Canon AF-10 DIY LTM lens conversion

For a good while now I have been fascinated by the idea of hacking compact camera lenses to work on my Leica cameras. So far this has taken me down a few paths, with one end of the spectrum involving MS-Optics, and more recently an independent lens manufacturer in the states (more on that another time). At the other end of the spectrum I’ve been having some fun mounting lenses extracted from compact cameras (such as the Yashica T4) into dumb mounts made out of 3d printed or hacked body caps – which is exactly what I did to the lens out of the very basic, yet not-without-charm Canon AF-10.

The Canon AF-10

The Canon AF-10 is a fairly inconsequential little point & poke camera. It has a basic AF system, and I suspect actually relies mostly on its f/6 26mm lens to obtain good focus purely through broad depth of field.

My initial interest in this camera as a donor for a lens hack was just based on this focal length and fixed aperture. The specs as they are would mean I could mount it in some sort of none-focusing dumb mount, set it at its hyperfocal distance and just use is as a daylight snaps lens.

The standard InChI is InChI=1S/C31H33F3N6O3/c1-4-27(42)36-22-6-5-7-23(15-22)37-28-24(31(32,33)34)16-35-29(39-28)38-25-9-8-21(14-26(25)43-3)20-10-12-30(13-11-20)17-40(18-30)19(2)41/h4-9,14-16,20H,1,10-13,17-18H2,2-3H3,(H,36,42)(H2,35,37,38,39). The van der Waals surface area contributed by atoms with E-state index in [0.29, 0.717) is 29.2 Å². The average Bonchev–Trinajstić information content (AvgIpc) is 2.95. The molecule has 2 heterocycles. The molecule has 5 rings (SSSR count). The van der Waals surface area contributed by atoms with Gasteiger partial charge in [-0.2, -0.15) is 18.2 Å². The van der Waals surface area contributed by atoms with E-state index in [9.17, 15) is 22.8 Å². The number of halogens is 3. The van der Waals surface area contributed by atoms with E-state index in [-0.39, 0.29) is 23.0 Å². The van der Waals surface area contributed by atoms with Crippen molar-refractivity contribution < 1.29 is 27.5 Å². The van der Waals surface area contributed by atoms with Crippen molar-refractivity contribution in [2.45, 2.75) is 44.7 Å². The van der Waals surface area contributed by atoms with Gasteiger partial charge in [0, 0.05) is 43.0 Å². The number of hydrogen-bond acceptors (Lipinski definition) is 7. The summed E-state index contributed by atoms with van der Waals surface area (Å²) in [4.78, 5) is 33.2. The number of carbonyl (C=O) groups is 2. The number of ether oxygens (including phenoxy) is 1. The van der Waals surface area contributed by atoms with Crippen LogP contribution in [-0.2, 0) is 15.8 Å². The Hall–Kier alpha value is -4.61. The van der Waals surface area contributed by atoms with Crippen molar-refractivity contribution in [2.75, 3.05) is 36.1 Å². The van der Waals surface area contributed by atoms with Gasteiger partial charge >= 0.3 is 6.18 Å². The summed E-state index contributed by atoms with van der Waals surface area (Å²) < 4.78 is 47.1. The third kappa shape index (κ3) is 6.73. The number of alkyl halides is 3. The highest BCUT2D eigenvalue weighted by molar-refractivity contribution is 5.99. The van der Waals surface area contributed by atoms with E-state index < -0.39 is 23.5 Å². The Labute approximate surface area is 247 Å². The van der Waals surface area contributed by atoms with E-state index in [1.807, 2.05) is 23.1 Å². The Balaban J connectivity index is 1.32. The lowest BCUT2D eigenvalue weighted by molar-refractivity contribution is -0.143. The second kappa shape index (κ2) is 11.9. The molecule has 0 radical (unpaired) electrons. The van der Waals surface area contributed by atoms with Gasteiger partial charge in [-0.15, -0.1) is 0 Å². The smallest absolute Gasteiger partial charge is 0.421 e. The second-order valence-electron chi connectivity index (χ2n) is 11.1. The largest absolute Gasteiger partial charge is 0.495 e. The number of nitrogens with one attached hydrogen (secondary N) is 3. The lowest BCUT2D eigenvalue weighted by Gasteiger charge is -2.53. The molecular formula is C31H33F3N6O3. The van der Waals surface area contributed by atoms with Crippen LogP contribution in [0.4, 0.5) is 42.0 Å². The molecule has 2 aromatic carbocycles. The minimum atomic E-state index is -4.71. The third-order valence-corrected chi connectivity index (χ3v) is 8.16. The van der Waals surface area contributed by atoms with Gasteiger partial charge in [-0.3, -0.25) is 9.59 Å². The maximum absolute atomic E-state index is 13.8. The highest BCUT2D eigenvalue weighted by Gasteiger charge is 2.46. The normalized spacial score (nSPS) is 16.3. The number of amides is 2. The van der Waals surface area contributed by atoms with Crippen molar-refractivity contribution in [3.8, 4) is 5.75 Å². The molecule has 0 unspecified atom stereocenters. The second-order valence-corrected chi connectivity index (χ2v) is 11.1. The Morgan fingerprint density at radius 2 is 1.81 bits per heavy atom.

After I took the camera apart a realised something else of interest. The lens appears to be made out of coated glass rather than plastic as I had originally expected. Since the time I started this project (it’s taken a while) I’ve grown to realise that there might well be a place for plastic lenses in my life (see here). I haven’t always felt this way though – at the time I started the project I had a little bit of a phobia of the sort of flare they invariably create, so in finding the Canon AF-10 lens was glass made the idea of the project a lot more interesting.